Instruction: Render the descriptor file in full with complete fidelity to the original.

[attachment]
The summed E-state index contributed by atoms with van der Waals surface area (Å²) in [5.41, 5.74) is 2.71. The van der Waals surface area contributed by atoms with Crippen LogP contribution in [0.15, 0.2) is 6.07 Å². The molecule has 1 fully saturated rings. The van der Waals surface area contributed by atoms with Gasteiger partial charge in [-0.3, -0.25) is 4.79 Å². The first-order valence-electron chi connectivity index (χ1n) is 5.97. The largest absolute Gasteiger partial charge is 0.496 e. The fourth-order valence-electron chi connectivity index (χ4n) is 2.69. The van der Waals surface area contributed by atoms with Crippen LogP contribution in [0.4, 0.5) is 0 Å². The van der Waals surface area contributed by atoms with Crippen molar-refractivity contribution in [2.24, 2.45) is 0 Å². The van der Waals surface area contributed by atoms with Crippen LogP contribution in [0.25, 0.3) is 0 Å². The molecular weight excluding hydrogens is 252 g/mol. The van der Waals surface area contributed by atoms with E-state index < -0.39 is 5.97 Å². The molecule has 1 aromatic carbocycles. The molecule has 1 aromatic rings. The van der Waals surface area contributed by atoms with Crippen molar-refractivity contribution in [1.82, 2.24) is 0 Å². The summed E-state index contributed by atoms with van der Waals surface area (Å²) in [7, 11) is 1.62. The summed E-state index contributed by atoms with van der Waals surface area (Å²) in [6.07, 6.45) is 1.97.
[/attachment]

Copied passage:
The summed E-state index contributed by atoms with van der Waals surface area (Å²) in [5.41, 5.74) is 2.71. The van der Waals surface area contributed by atoms with Crippen LogP contribution in [0.15, 0.2) is 6.07 Å². The molecule has 1 fully saturated rings. The van der Waals surface area contributed by atoms with Gasteiger partial charge in [-0.3, -0.25) is 4.79 Å². The first-order valence-electron chi connectivity index (χ1n) is 5.97. The largest absolute Gasteiger partial charge is 0.496 e. The fourth-order valence-electron chi connectivity index (χ4n) is 2.69. The van der Waals surface area contributed by atoms with Crippen LogP contribution in [0.4, 0.5) is 0 Å². The van der Waals surface area contributed by atoms with Crippen molar-refractivity contribution in [2.24, 2.45) is 0 Å². The van der Waals surface area contributed by atoms with Crippen LogP contribution in [0.25, 0.3) is 0 Å². The molecular weight excluding hydrogens is 252 g/mol. The van der Waals surface area contributed by atoms with E-state index < -0.39 is 5.97 Å². The molecule has 1 aromatic carbocycles. The molecule has 1 aromatic rings. The van der Waals surface area contributed by atoms with Crippen molar-refractivity contribution in [1.82, 2.24) is 0 Å². The summed E-state index contributed by atoms with van der Waals surface area (Å²) in [7, 11) is 1.62. The summed E-state index contributed by atoms with van der Waals surface area (Å²) in [6.07, 6.45) is 1.97.